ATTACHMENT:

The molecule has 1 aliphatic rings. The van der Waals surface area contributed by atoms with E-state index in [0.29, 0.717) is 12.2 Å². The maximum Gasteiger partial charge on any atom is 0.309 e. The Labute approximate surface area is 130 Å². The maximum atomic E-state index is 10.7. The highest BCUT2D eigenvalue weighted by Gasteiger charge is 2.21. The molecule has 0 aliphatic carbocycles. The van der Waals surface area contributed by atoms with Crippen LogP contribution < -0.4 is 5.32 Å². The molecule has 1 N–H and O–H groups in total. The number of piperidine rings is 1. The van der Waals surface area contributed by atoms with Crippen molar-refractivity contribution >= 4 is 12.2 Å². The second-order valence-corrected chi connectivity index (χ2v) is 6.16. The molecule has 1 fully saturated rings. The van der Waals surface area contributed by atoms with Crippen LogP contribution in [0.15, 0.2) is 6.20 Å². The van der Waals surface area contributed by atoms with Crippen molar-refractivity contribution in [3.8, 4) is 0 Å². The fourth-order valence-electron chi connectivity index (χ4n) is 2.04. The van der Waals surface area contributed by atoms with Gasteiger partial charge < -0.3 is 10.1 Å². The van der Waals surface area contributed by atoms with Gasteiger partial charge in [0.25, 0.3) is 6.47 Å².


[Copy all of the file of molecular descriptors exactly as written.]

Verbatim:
The molecule has 1 aliphatic rings. The van der Waals surface area contributed by atoms with E-state index in [0.29, 0.717) is 12.2 Å². The maximum Gasteiger partial charge on any atom is 0.309 e. The Labute approximate surface area is 130 Å². The maximum atomic E-state index is 10.7. The highest BCUT2D eigenvalue weighted by Gasteiger charge is 2.21. The molecule has 0 aliphatic carbocycles. The van der Waals surface area contributed by atoms with Crippen LogP contribution < -0.4 is 5.32 Å². The molecule has 1 N–H and O–H groups in total. The number of piperidine rings is 1. The van der Waals surface area contributed by atoms with Crippen molar-refractivity contribution >= 4 is 12.2 Å². The second-order valence-corrected chi connectivity index (χ2v) is 6.16. The molecule has 1 fully saturated rings. The van der Waals surface area contributed by atoms with Crippen LogP contribution in [0.15, 0.2) is 6.20 Å². The van der Waals surface area contributed by atoms with Crippen molar-refractivity contribution in [3.8, 4) is 0 Å². The fourth-order valence-electron chi connectivity index (χ4n) is 2.04. The van der Waals surface area contributed by atoms with Gasteiger partial charge < -0.3 is 10.1 Å². The van der Waals surface area contributed by atoms with Gasteiger partial charge in [0.25, 0.3) is 6.47 Å².